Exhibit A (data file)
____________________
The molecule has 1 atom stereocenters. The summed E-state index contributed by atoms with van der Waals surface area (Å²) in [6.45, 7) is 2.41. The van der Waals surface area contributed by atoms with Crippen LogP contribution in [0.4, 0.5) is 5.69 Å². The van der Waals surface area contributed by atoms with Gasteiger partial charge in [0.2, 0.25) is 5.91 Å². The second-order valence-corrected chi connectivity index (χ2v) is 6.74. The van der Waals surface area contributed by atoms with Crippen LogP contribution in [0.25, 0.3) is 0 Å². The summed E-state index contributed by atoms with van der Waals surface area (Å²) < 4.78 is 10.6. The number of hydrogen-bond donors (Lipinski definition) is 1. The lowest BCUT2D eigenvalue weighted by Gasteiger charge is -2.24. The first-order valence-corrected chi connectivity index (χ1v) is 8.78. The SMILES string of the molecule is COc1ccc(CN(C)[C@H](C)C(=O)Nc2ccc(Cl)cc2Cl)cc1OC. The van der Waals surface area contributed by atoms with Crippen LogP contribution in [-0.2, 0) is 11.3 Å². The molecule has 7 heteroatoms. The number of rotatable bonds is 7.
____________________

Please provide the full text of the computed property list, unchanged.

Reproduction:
The molecule has 1 atom stereocenters. The summed E-state index contributed by atoms with van der Waals surface area (Å²) in [6.45, 7) is 2.41. The van der Waals surface area contributed by atoms with Crippen LogP contribution in [0.4, 0.5) is 5.69 Å². The van der Waals surface area contributed by atoms with Gasteiger partial charge in [0.2, 0.25) is 5.91 Å². The second-order valence-corrected chi connectivity index (χ2v) is 6.74. The van der Waals surface area contributed by atoms with Crippen LogP contribution in [0.25, 0.3) is 0 Å². The summed E-state index contributed by atoms with van der Waals surface area (Å²) < 4.78 is 10.6. The number of hydrogen-bond donors (Lipinski definition) is 1. The lowest BCUT2D eigenvalue weighted by Gasteiger charge is -2.24. The first-order valence-corrected chi connectivity index (χ1v) is 8.78. The SMILES string of the molecule is COc1ccc(CN(C)[C@H](C)C(=O)Nc2ccc(Cl)cc2Cl)cc1OC. The van der Waals surface area contributed by atoms with Crippen LogP contribution in [-0.2, 0) is 11.3 Å². The molecule has 7 heteroatoms. The number of rotatable bonds is 7.